Ann McLane Kuster

Ann McLane Kuster
Member of the U.S. House of Representatives
from New Hampshire's 2nd district
Assumed office
January 3, 2013
Preceded by Charles Bass
Personal details
Born Ann McLane
(1956-09-05) September 5, 1956
Concord, New Hampshire, United States
Political party Democratic
Spouse(s) Brad Kuster
Children 2
Alma mater Dartmouth College
Georgetown University
Religion Episcopalianism
Website House website

Ann "Annie" McLane Kuster (born September 5, 1956) is an American politician who has been the U.S. Representative for New Hampshire's 2nd congressional district since 2013. An attorney, lobbyist, and non-profit consultant from Hopkinton, New Hampshire, Kuster is a member of the Democratic Party. She was first elected to the U.S. House of Representatives on November 6, 2012.[1]

Early life and education

Kuster was born in Concord in 1956. Both of her parents were politicians. Her father Malcolm McLane was Mayor of Concord, a member of the New Hampshire Executive Council, and an owner of Wildcat Mountain Ski Area. In 1972, she ran for Governor of New Hampshire as an independent. She got 20 percent of the vote, allowing Republican Mel Thomson to win the election with a plurality of 40 percent of the vote.[2] In the 1976 presidential election, she endorsed Republican Gerald Ford. In the 1980 presidential election, she endorsed Republican turned independent John B. Anderson.[3] Her mother, Susan McLane, was elected to the New Hampshire Senate as a Republican.[4] In 1980, she ran for New Hampshire's 2nd congressional district, but got second place in the crowded Republican primary with 25 percent. Judd Gregg won with 34 percent of the vote, whilst Charles Bass (whom Kuster defeated in 2012) came third with 22%.[5] Kuster's great grandfather, John McLane, was Governor of New Hampshire from 1905–1907. He was elected as a Republican in 1904 with 58 percent of the vote, defeating Democrat Henry Hollis.[6]

Kuster graduated from Dartmouth College in 1978 with a degree in Environmental Policy and from Georgetown University Law Center in 1984.[7]

Legal career

After college, Kuster became the director of Rath, Young and Pignatelli's education and nonprofit law practice group.

Kuster was a consultant and owner of Newfound Strategies LLC, "a consulting and training practice that works with nonprofit clients to maximize their effectiveness and sustainability through fundraising, outreach and strategic planning."[7]

She has worked previously as an "of-counsel" partner in the Concord law firm of Rath, Young and Pignatelli. Kuster's legal practice at Rath, Young and Pignatelli focused on education, nonprofit and health care policy.[4] Kuster has also worked as an adoption attorney, having been involved in more than 300 adoptions since 1984. She is a member of the American Academy of Adoption Attorneys.[8]

Kuster has served as chair and board member of the Capitol Center for the Arts and as a founder and vice chair of the Women's Fund of New Hampshire. She has also served on the boards of the N.H. Charitable Foundation, New Hampshire Public Radio, Child and Family Services of NH, the Alumni Council and Tucker Foundation at Dartmouth College, and Womankind Counseling Center.[8]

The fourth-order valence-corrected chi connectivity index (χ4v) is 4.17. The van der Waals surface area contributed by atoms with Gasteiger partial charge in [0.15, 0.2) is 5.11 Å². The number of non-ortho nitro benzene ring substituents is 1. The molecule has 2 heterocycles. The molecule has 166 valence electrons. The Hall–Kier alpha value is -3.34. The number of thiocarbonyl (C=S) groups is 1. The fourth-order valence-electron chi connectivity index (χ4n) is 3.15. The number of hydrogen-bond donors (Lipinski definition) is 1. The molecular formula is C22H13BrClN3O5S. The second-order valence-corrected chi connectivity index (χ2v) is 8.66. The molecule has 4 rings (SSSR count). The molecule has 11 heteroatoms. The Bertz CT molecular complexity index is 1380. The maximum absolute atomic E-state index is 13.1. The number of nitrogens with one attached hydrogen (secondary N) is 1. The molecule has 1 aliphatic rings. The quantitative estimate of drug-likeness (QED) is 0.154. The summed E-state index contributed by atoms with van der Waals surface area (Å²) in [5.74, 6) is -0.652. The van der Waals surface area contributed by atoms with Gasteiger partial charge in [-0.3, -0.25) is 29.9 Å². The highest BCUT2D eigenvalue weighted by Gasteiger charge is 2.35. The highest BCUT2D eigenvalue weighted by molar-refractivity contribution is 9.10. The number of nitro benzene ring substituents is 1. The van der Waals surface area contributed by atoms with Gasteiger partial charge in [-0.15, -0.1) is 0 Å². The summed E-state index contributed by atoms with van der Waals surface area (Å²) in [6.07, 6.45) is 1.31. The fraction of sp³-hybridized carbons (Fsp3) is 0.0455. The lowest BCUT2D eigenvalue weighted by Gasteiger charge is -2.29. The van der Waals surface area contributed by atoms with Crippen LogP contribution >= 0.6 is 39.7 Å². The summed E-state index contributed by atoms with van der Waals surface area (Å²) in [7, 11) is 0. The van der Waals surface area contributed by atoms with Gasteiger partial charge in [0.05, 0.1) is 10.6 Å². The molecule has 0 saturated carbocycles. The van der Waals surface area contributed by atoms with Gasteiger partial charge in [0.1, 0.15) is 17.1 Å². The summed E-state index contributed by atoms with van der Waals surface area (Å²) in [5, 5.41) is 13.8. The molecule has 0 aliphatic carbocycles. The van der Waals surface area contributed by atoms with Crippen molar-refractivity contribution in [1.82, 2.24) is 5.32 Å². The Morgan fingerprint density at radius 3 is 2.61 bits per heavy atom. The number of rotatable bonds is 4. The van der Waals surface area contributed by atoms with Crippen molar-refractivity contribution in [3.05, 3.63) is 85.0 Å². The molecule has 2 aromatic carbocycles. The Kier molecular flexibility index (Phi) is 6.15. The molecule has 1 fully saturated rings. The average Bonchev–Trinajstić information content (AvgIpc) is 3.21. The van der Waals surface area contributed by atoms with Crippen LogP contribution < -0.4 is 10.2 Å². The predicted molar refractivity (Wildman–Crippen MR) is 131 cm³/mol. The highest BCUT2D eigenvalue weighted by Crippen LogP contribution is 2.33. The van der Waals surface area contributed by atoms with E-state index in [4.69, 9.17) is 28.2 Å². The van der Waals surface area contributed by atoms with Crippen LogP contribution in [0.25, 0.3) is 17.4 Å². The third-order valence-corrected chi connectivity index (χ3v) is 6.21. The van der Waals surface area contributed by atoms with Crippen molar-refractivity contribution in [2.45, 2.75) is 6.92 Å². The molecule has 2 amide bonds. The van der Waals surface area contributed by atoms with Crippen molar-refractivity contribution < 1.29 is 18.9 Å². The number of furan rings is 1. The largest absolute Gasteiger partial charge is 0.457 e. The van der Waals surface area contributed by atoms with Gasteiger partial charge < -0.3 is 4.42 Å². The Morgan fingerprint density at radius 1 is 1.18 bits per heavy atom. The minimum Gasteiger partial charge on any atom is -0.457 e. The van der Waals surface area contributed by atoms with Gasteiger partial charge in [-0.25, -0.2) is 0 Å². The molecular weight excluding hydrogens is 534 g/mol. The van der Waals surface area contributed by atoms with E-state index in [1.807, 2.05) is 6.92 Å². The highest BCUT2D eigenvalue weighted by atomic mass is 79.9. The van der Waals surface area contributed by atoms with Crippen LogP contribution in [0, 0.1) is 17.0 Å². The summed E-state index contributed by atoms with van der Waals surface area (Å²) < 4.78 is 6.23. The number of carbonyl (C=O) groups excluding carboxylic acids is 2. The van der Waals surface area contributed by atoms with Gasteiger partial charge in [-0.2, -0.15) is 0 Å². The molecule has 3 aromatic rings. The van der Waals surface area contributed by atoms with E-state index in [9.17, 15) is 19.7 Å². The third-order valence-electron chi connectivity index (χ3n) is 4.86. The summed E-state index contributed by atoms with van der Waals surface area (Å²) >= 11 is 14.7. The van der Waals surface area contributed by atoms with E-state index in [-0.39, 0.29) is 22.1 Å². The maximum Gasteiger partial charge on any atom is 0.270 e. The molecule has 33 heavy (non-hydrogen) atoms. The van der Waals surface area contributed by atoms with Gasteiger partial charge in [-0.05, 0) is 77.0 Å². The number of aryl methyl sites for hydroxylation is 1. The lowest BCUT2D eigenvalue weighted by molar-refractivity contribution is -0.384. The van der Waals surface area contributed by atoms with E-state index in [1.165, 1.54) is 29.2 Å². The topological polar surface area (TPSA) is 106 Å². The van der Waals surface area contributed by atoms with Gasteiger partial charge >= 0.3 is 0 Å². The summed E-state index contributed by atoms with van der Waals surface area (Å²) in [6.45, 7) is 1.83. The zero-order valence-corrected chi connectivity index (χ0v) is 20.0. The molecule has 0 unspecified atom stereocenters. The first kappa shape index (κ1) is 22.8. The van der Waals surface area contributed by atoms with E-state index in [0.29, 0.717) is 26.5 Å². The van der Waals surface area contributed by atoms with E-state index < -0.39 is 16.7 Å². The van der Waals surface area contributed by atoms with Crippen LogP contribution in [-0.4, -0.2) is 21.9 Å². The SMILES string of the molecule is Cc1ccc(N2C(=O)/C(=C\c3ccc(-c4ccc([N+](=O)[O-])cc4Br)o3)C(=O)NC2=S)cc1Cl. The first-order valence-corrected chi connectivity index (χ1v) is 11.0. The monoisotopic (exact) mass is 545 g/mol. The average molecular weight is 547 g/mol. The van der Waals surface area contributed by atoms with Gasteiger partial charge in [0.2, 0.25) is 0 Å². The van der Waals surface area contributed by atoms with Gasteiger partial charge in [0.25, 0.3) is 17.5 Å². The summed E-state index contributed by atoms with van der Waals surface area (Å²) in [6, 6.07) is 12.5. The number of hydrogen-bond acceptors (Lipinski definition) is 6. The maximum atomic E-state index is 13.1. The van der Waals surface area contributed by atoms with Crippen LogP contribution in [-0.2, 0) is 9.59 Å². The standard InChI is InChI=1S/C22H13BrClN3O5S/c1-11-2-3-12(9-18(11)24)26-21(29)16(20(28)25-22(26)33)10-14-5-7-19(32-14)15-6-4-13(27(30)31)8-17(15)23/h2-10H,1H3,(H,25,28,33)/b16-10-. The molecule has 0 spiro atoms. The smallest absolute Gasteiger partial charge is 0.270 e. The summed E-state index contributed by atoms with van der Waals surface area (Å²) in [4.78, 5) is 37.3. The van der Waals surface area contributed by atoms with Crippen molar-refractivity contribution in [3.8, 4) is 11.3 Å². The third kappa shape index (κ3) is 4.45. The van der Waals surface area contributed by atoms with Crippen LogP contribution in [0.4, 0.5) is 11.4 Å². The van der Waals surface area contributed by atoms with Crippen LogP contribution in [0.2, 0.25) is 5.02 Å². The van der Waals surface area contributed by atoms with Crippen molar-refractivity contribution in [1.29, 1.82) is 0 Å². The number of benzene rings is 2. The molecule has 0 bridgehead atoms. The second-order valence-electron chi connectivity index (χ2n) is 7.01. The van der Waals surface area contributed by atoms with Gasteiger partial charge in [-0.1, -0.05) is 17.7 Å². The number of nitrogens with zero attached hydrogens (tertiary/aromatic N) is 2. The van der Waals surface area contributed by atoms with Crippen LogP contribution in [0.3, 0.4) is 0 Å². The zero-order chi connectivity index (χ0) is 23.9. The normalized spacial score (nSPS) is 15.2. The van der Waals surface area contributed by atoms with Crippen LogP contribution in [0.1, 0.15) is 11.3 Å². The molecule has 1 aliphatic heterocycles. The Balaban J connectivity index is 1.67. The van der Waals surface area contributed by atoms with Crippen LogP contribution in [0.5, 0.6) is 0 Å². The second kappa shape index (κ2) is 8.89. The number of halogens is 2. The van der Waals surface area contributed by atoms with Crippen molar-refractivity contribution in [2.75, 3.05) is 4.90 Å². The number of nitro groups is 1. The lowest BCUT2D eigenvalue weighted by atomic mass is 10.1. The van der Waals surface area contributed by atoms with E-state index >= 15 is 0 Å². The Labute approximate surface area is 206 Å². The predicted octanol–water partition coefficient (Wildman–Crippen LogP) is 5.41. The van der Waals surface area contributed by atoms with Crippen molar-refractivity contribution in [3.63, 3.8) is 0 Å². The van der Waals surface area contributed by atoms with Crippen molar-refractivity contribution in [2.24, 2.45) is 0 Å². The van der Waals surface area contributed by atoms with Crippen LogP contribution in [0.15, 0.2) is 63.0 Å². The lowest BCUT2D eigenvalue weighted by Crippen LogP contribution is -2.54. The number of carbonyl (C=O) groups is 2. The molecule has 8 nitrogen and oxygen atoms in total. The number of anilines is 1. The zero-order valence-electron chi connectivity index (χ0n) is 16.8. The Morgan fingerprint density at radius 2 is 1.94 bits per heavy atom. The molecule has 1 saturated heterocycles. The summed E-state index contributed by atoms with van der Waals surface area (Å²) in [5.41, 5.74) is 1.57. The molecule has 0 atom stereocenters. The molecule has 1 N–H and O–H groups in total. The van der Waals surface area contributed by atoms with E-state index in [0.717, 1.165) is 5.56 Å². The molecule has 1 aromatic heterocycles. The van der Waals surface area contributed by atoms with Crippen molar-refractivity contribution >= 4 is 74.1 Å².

Lobbying career

From 1989 to 2009, Kuster worked as a lobbyist in the state of New Hampshire, earning more than $1.3 million in fees from various businesses and non-profits. $460,000 of that money came from ambulatory surgical centers, $150,000 from investment companies, and $145,000 from pharmaceutical manufacturers and their association. In an editorial, the Union Leader stated, “she’s also a career lobbyist, not in dreaded Washington, but in Concord. But she’s refused to use that word.” Rather, Kuster referred to herself as a "public policy advocate.[9][10]

Kuster's career has also involved many years of lobbying on behalf of clients such as Merck Vaccines; Pharmaceutical Research and Manufacturers of America (PhRMA) -- with whom she helped created the NH Medication Bridge program, a public-private partnership which provides free prescriptions to patients in need; Fidelity Investments - with whom she helped create the NH UNIQUE College Savings Plan to help families save money for college tax-free; Dartmouth College and Medical School; NARAL Pro-Choice New Hampshire; Bedford Ambulatory Surgical Center; and the New Hampshire College and University Council.[4][9]

According to the Center for Responsive Politics, Kuster took $192,553 in contributions from lawyers and lobbyists during the 2010 election cycle.[11]


In 1998, while working on behalf of Hoffman-LaRoche, Inc., a pharmaceutical manufacturer, Kuster lobbied against HB 1553. The bill would have reclassified three drugs, including Rohypnol, linked to date rapes, assaults, robberies, and driving offenses, as Schedule 1 Controlled Substances, making them illegal to possess. The University of New Hampshire Sexual Harassment and Rape Prevention Program’s coordinator called the rescheduling of Rohypnol an “imperative,” as the drug “poses an imminent and serious threat to public health and safety.” [12]

Early political career

Kuster served on the New Hampshire steering committees of the presidential campaigns for Barack Obama in 2007-08 and John Kerry in 2003-04. Kuster also served as Co-Chair with Peggo Hodes (the wife of Congressman Paul Hodes) of New Hampshire Women for Obama. Kuster was a 2008 delegate for Barack Obama at the Democratic National Convention in Denver and a member of the 2004 New Hampshire Delegation in Boston. In 2000, Kuster received the Eleanor Roosevelt Award for dedicated service to the Democratic Party at the local, state and national levels.

According to the Concord Monitor, "For 20 years before her campaign announcement, she worked the halls of the New Hampshire State House as a lobbyist representing a range of clients. Kuster's government-relations work accounted for perhaps half of the comprehensive legal services she offered, in addition to her practice arranging private adoptions."[9] Kuster's longtime lobbying clients included Dartmouth Medical School, which receives monies from the State of New Hampshire to reserve places in Dartmouth Medical School for students from New Hampshire.[9] Working on behalf of the Pharmaceutical Research and Manufacturers of America, Kuster's most prominent project was helping to create the NH Medication Bridge program [13] which provides free prescription medication to low-income patients earning under or near the poverty level. Kuster also fought proposed legislation that would prohibit drug makers from offering discounted drugs unless the discounts were offered to every buyer; the bill failed in subcommittee to strong bipartisan opposition. Kuster earned an average of $65,000 annually from 1989 to 2009 for this activity, according to reports she filed with the State of New Hampshire.[9]

Kuster's long involvement in lobbying was a source of controversy during the Democratic primary for New Hampshire's 2nd congressional district.[9][14] and her opponent in the general election, Congressman Charles Bass, also worked for the lobbying arm of a law firm Devine Millimet between his terms in Congress.[15]